Are Automation and AI the Future of Brain Scan Analysis?
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After decades of development work, and trial and error and money spent, you might think that by the time your head is put inside a magnetic resonance imaging (MRI) scanner at a hospital, the difficult part of looking inside the brain is finished. But often it’s the analysis that comes after you leave the scanner that proves most challenging for physicians. The error rate for image analysis remains alarmingly high, and radiologists are being asked to handle and process larger numbers of scans every year. Can automation lend a hand? We talked to Dr. Chris Airriess, CEO at CorTechs Labs Inc., which has developed a post-processing scan software called NeuroQuant designed to streamline the analysis pipeline. We asked Chris about the current challenges in analysis, what datasets NeuroQuant would be trained on, and whether the general public will trust their medical scans to an AI.
Ruairi Mackenzie (RM): What is the current workflow for analyzing a neuroimaging scan? What is difficult now? What are the primary concerns of docs?
Chris Airriess (CA): Clinicians are more pressed for time than ever with mountains of data to analyze and a workflow that never stops. When it comes to analyzing radiological images, radiologists must form their assessment as quickly as possible – a major challenge in subtle cases with noisy or low-resolution scans and a lack of objective empirical evidence to support a diagnosis. Though such decisions are based on their best judgment, another physician may have a different assessment, or the same physician may assess the same scan differently if reviewed on another day. By post-processing the scan with software such as NeuroQuant, radiologists can use objective numeric data to identify and track many clinically relevant biomarkers.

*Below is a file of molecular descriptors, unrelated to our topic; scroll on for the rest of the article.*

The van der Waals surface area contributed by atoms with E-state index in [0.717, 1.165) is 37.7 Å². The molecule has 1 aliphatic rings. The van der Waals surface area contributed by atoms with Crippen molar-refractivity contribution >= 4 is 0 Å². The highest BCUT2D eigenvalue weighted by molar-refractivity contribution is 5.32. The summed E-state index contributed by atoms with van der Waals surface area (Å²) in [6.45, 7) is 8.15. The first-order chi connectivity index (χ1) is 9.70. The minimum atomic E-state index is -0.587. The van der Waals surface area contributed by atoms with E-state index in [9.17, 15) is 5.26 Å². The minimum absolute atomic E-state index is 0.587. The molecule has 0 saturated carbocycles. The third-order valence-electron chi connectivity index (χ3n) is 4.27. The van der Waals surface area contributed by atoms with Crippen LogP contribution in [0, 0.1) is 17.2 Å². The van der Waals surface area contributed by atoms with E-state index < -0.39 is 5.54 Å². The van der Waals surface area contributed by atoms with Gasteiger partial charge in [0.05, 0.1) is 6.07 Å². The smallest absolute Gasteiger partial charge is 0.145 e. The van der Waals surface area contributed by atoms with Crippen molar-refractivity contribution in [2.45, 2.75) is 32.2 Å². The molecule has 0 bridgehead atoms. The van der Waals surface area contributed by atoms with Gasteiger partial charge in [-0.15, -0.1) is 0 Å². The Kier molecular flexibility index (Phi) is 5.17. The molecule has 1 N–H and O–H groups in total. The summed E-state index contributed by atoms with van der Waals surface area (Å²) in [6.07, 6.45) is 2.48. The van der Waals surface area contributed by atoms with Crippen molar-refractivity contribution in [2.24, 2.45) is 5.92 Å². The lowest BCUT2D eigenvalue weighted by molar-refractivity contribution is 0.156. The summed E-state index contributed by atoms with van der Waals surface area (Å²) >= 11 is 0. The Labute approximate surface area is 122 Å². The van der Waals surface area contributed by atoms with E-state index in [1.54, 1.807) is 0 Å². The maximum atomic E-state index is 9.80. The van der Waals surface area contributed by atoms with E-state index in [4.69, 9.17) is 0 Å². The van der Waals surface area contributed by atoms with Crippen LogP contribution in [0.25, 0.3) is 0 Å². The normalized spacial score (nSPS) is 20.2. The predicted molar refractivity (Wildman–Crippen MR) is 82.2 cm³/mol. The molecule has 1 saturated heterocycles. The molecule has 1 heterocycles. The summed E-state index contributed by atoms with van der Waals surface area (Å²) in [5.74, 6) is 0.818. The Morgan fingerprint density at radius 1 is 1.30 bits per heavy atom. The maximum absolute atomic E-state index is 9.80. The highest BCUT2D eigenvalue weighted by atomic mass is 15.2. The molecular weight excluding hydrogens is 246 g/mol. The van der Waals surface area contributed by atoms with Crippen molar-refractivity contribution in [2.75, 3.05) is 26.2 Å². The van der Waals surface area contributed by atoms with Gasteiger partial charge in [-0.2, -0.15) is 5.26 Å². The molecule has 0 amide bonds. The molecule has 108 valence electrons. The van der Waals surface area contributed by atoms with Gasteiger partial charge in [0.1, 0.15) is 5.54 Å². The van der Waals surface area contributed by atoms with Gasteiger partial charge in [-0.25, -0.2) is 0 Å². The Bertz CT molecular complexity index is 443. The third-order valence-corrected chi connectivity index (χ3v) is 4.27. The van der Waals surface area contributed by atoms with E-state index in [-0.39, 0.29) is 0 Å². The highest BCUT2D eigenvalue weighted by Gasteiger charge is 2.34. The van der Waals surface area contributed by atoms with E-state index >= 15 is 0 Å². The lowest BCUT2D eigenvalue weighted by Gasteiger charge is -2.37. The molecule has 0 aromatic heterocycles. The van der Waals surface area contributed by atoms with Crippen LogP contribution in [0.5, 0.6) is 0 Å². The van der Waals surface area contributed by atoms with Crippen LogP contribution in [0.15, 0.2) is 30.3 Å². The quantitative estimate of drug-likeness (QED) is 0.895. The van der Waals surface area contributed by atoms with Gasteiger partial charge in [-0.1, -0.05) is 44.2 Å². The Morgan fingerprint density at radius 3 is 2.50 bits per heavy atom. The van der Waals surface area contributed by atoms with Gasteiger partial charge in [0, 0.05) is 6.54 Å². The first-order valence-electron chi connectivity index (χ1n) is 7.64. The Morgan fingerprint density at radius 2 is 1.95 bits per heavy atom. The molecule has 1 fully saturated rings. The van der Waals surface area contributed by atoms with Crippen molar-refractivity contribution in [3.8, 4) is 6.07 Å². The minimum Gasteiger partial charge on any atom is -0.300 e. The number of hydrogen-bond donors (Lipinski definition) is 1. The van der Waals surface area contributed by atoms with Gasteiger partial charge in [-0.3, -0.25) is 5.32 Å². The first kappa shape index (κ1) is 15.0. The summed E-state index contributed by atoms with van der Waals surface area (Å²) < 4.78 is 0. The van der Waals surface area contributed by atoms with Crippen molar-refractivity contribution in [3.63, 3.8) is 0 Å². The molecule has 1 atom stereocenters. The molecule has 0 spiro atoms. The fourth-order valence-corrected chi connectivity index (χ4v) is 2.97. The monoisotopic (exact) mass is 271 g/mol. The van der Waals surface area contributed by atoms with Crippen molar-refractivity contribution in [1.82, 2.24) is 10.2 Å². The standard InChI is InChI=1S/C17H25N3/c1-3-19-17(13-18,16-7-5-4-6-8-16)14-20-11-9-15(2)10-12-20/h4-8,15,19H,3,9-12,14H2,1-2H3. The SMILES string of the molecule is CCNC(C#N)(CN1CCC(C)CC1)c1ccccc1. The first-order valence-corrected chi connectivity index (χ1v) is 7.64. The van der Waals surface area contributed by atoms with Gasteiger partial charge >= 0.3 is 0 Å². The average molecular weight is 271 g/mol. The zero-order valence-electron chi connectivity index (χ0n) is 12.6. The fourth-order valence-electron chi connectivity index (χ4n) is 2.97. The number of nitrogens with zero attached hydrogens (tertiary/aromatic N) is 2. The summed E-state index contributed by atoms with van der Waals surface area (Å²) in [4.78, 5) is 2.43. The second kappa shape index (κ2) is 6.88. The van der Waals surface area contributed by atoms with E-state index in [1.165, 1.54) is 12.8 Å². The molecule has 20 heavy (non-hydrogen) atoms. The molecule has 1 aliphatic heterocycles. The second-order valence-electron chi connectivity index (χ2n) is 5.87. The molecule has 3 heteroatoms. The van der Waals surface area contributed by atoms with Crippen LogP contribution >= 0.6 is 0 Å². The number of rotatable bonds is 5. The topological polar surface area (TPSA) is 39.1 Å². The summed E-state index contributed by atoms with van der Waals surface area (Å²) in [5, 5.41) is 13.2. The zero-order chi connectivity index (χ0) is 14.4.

Magnetic resonance technology has improved greatly since its adoption for clinical use in the 1980s and often plays a crucial role in aiding physicians to diagnose and monitor many diseases and conditions. As with all technologies, the ongoing evolution of MRI techniques is continuous, with the aims of improving patient comfort and optimizing the pathway to diagnosis. With today’s artificial intelligence and computer-based algorithms, image post-processing is playing an increasingly important role in providing objective measurements and biomarkers so physicians need to order fewer tests before making a definitive diagnosis.
RM: How can automation improve that workflow?
CA: Automation solves workflow challenges by increasing efficiency and reducing human error and may also increase uniformity across readers in a practice. Specifically, automation may help draw attention to regions of pathology that might not be caught with a naked eye read, provide objective empirical evidence to support a diagnosis, reduce vague impressions and may lower the number of tests required to make a definitive diagnosis. Automating workflows also improves the speed of reading longitudinal studies with automatic comparisons providing precise quantification of change as well as visual highlights of changing regions. It also reduces dictation errors, by auto-populating reports with data when software are integrated with dictation systems. Automation also provides objective data that may decrease the need for over-reads or second interpretations.